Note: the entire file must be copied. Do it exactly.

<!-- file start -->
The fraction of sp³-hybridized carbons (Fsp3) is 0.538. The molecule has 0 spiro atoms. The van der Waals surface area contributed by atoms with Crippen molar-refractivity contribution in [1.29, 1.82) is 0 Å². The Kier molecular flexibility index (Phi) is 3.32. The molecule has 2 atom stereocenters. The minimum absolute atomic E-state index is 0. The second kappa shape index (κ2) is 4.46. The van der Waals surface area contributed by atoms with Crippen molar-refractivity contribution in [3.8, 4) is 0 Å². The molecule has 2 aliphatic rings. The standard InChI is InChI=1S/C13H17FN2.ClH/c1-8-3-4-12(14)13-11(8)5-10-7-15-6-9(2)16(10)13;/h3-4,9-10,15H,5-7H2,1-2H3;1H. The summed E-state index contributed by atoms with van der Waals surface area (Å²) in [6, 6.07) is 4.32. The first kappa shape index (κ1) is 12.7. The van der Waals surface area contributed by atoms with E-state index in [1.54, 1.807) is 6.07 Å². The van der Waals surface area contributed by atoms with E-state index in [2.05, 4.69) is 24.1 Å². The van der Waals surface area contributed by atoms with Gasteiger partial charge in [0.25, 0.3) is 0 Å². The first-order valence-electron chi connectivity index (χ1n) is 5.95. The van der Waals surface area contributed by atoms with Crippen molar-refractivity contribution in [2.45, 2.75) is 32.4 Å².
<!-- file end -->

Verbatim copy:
The fraction of sp³-hybridized carbons (Fsp3) is 0.538. The molecule has 0 spiro atoms. The van der Waals surface area contributed by atoms with Crippen molar-refractivity contribution in [1.29, 1.82) is 0 Å². The Kier molecular flexibility index (Phi) is 3.32. The molecule has 2 atom stereocenters. The minimum absolute atomic E-state index is 0. The second kappa shape index (κ2) is 4.46. The van der Waals surface area contributed by atoms with Crippen molar-refractivity contribution in [3.8, 4) is 0 Å². The molecule has 2 aliphatic rings. The standard InChI is InChI=1S/C13H17FN2.ClH/c1-8-3-4-12(14)13-11(8)5-10-7-15-6-9(2)16(10)13;/h3-4,9-10,15H,5-7H2,1-2H3;1H. The summed E-state index contributed by atoms with van der Waals surface area (Å²) in [6, 6.07) is 4.32. The first kappa shape index (κ1) is 12.7. The van der Waals surface area contributed by atoms with E-state index in [1.54, 1.807) is 6.07 Å². The van der Waals surface area contributed by atoms with E-state index in [2.05, 4.69) is 24.1 Å². The van der Waals surface area contributed by atoms with Gasteiger partial charge in [0.25, 0.3) is 0 Å². The first-order valence-electron chi connectivity index (χ1n) is 5.95. The van der Waals surface area contributed by atoms with Crippen molar-refractivity contribution in [2.45, 2.75) is 32.4 Å².